Faculty member James O'Dwyer on winning a Simons Foundation Investigator Award in Mathematical Modeling of Living Systems. The award "provides a stable base of support for outstanding scientists, enabling them to undertake long-term study of fundamental questions".
Graduate student Noel Piatek on completion of her Master's Degree under Steve Long.
Graduate student Vince Hustad on his Ph.D.and successful defense of his thesis entitled "A Circumscription of the Earth Tongue Fungi Class Geoglossomycetes" under Andrew Miller.
Graduate student Robert Koester on his Ph.D.and successful defense of his thesis entitled "Physiological mechanisms of yield improvement in historical soybean germplasm" under Lisa Ainsworth.
MAJOR MICROFUNGAL DIVERSITY INITIATIVE. When we think of fungi, most of us imagine mushrooms. But beyond the limits of our naked eyes, thousands of species of so-called Microfungi toil away. While not as visually charismatic as their capped and tasty cousins, this diverse and largely undocumented group has major economic and ecological impacts throughout the biosphere as pathogens and saprobes. Their fundamental role in our planet's ecology warrants more systematic documentation of their diversity and Plant Biology Affiliate Andrew Miller (INHS) is leading a massive NSF-funded effort to consolidate microfungal collections into a single, universally accessible database. The project is part of NSF's iDigBio resource for Advancing Digitization of Biodiversity Collections (ADBC).
BUT CAN YOU DANCE TO IT? Scientists eschew bias in interpreting experimental outcomes by imploring each other and their students to "let the data speak for themselves". But how about letting the data sing for themselves? That's just what Ort lab postdoc Berkley Walker and his music composition collaborators rounded up Illinois Plant Biology colleagues to do. The result: The Sounds Of Science, A Concert Exploring the Connections between Plant Science and New Music. Biological data are anything but random; they have themes, periodicity, repeating motifs, even rhythm. Sounds a lot like a description of music. So grab your partner and boogie (or meditate?) to the tunes here.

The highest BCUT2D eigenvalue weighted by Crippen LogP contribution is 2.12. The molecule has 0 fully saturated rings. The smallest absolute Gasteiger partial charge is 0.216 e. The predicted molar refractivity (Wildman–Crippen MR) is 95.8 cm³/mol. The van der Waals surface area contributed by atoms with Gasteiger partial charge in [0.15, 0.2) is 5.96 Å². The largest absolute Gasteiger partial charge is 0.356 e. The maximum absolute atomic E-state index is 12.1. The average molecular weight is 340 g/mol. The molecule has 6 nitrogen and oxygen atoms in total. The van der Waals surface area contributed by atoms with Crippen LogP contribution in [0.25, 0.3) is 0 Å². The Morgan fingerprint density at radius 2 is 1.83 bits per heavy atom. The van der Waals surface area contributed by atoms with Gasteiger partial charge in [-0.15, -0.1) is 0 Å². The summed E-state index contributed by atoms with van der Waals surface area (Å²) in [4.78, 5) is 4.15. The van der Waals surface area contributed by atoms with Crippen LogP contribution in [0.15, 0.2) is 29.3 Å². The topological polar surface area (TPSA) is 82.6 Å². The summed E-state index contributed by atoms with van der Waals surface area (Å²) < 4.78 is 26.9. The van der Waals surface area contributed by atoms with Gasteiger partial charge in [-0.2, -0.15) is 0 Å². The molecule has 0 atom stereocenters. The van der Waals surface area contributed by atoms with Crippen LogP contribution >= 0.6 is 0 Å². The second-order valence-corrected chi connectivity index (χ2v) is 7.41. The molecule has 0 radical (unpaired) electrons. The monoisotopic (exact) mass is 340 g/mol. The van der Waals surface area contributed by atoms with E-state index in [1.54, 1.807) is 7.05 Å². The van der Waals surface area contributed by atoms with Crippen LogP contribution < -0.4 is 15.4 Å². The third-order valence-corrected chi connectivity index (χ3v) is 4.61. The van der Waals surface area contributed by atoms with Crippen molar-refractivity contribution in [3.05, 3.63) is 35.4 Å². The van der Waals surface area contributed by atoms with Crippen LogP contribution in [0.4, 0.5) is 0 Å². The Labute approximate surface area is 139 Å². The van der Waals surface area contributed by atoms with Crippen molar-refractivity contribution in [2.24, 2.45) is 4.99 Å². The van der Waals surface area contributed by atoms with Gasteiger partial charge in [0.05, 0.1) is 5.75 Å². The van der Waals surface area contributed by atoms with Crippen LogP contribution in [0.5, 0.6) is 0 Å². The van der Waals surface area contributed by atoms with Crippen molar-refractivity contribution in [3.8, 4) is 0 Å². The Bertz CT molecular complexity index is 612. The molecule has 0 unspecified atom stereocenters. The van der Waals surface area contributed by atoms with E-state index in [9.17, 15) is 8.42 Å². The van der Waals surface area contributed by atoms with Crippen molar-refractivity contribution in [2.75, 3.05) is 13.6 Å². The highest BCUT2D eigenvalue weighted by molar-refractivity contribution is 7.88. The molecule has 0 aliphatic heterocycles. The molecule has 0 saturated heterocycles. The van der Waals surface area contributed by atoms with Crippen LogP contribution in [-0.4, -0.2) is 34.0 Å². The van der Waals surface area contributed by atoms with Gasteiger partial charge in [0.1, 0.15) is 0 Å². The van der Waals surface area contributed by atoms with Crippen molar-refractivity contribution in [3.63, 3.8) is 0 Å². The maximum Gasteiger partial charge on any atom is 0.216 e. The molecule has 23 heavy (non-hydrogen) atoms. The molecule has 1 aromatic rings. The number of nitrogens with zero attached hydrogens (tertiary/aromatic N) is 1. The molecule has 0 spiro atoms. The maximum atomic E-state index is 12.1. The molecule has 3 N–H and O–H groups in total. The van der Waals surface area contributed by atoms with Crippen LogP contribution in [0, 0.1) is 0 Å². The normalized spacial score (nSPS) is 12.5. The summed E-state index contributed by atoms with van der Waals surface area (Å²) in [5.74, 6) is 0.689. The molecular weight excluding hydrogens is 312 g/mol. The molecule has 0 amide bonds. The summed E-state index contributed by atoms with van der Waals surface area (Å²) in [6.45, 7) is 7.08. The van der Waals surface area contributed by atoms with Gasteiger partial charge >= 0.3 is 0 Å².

We mourn the passing of our beloved colleague, COLIN WRAIGHT. Colin will be remembered for his exquisite combination of intellect, wit, modesty and generosity. Throughout his nearly 40 year research career in protein biophysics at Illinois, Colin delighted in uncovering secrets of protein-mediated transfer of protons and electrons in energy conversions occurring in chloroplasts, mitochondria and bacteria using state-of-the-art technologies from genetic engineering to spectroscopy. Colin was treasured by all as a kind, creative and unerringly sensible colleague in the laboratory, in the classroom and in routine institutional matters. Characteristically sitting front and center in seminar audiences, Colin would invariably lead off the question period with an acutely incisive query for the speaker, never to call attention to himself, but simply to satisfy his urgent curiosity about biological mechanisms at all levels. Our hearts go out to Colin's family and all who knew and loved him. Read Govindjee's Tribute to Colin here.
OZONE: INVISIBLE ENEMY OF AGRICULTURE. Since when is ozone an "enemy"? Aren’t we concerned about a “hole in the ozone layer”? Don’t we need ozone? Well, yes and no. An NSF-sponsored project led by Plant Biology faculty Lisa Ainsworth and Andrew Leakey seeks to genetically prepare the nation’s corn crop for rising ozone levels here on the ground. Read more here.
BUMPER CROP OF NEW COLLEAGUES. Illinois Plant Biology has had the exceptionally good fortune to grow by four new faculty members over the past several months. We are delighted to welcome Drs. Wendy Yang,
Jessica Conroy and
Wendy's specialty is terrestrial biogeochemistry. Her research focuses on mineral -- mainly nitrogen-- cycling in a changing climate, using tracers and stable isotopes.
James is a theoretician fascinated by parallel patterns emerging from diverse
ecological contexts. He has worked with microbial communities, population dynamics, biodiversity modeling and community structure.
Jessica uses past climate data gleaned from geographically diverse lake sediments to understand and predict future climate scenarios. Her research has taken her from the Galápagos to the Tibetan plateau.
Amy, our department's newest addition, is a systems biologist. She uses genomics, metabolomics and epigenomics to investigate interactions between primary and secondary metabolism.
Browse our Scrapbook for other recent Happenings.